A boost in profitability doesn’t discriminate: when the business performs well, everyone gets to benefit.
Post-War Britain invested in the talent of Colonial countries to rebuild the nation when the total working population had fallen by 1.38 million between mid-1945 and the end of 1946. The effect? UK debt to GDP fell post-war due to continued economic growth and near full employment. This refocused workforce allowed Britain to become a world leader in technology sectors like aerospace, computer software, and as a provider of financial services.
In an era characterised by fast-paced technological advancement, and pressed talent pools, companies must once again tap into the potential that exists within minority groups and encourage their participation in the tech sector so that society can benefit from a valuable contribution that is not only cultural – making us not only collectively more accepting of others, but also economically stronger.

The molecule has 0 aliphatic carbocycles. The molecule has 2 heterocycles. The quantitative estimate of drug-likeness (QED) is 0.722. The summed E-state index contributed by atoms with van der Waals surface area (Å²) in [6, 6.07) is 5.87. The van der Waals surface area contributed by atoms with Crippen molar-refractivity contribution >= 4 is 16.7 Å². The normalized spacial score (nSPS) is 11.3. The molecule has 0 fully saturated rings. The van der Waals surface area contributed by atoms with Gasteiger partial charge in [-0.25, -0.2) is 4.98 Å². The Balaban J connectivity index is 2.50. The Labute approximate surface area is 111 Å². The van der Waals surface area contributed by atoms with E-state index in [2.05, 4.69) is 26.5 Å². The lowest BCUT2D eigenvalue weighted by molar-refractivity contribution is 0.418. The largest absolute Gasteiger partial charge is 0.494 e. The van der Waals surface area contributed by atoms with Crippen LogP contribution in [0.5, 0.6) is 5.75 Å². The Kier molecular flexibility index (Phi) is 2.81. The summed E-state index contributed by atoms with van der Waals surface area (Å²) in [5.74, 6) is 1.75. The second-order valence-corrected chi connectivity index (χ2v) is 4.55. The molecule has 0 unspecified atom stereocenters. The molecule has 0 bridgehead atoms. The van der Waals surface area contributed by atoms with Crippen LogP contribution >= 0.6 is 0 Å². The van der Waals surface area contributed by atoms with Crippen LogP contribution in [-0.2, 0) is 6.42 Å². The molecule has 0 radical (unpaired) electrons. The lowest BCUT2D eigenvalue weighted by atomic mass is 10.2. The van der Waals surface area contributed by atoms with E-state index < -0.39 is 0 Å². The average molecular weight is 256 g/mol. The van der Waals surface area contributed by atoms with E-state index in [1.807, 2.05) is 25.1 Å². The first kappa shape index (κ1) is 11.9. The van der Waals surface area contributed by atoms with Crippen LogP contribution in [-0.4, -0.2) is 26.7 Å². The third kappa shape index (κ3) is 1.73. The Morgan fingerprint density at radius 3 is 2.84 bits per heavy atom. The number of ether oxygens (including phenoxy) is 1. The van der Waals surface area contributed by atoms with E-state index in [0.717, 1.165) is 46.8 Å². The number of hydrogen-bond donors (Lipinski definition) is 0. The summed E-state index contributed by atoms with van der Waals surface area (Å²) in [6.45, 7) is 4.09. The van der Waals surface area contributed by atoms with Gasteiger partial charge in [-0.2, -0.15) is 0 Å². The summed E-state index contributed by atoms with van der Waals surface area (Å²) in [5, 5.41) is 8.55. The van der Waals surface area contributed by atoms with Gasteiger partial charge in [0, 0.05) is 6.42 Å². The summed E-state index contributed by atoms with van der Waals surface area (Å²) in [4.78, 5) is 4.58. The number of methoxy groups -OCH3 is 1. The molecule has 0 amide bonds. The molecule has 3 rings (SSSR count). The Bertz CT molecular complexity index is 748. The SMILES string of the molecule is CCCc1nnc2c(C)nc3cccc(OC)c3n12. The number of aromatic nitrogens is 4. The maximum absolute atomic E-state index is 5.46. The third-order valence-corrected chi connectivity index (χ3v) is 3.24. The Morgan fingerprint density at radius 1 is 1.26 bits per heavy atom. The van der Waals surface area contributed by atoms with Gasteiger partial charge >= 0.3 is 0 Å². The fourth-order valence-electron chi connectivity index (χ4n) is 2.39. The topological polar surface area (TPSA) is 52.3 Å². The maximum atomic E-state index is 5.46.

Culture shift is a beautiful thing, but behavioural change doesn’t happen by itself. While it’s true that diversity is slowly being embedded into our societal values thanks to the digital age and generations who have been raised in it, simply monitoring equality with little action is unlikely to have any meaningful impact for a while to come. If we are to build a better future and reap the rewards of technological advancement, we must invest in the people who can help us make it possible, regardless of colour, gender, sexuality, disability and economic background.